Rhodium is finite and the rarest of precious metals. In a finite planet with rapidly growing populations internationally and money printing and currency debasement on a scale not seen in modern times, rhodium is likely to at the very least preserve value in the coming years.
Thus, physical rhodium more than merits an allocation within the precious metals basket of a properly diversified portfolio.
Baird & Co. Mint are one in a very small group of refiners that produce a range of refined 999% proof bar products available to the general public and investment community.
If you wish to speak to one of our staff regarding our physical rhodium bars minted to 999 % purity then feel free to call our support on +65 315 827 91 (or use our live chat system) or indeed send us an email by clicking here and ask questions on opening a storage account with us today, or simply ask for help in setting up an account.
Protect your wealth; invest in physical gold, silver or other precious metals at best prices from Indigo Precious Metals. Physical delivery in Singapore, Malaysia or worldwide.
Consider the safest option of segregated, allocated vault storage at Free port Singapore with IPM Group.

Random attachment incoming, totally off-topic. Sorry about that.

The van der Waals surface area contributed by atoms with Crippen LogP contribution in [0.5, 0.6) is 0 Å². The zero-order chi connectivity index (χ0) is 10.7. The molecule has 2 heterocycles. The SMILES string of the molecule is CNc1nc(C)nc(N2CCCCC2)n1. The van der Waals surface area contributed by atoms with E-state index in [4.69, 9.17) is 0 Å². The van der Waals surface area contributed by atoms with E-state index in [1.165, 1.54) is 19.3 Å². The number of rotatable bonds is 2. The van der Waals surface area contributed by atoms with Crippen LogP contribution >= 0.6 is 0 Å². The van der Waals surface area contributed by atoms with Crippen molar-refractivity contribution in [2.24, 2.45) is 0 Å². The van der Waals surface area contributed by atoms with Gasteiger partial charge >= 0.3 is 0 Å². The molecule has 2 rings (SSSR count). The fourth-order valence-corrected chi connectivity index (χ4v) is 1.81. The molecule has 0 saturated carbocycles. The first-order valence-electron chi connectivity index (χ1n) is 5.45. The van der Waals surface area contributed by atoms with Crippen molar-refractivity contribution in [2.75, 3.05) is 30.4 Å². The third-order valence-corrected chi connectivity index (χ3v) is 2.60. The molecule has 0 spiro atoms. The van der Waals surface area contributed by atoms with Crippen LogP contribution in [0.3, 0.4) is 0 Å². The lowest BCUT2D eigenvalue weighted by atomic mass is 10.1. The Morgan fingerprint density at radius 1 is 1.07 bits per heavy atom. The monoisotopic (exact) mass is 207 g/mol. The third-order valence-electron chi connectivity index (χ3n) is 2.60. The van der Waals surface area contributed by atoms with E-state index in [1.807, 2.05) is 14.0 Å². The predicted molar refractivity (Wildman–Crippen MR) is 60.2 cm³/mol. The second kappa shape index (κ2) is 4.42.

Disclaimer : The information contained in this website should be used as general information only. It does not take into account the particular circumstances, investment objectives and needs for investment of any investor, or purport to be comprehensive or constitute investment advice and should not be relied upon as such. You should consult a financial adviser to help you form your own opinion of the information, and on whether the information is suitable for your individual needs and aims as an investor. You should consult appropriate professional advisers on any legal, taxation and accounting implications before making an investment.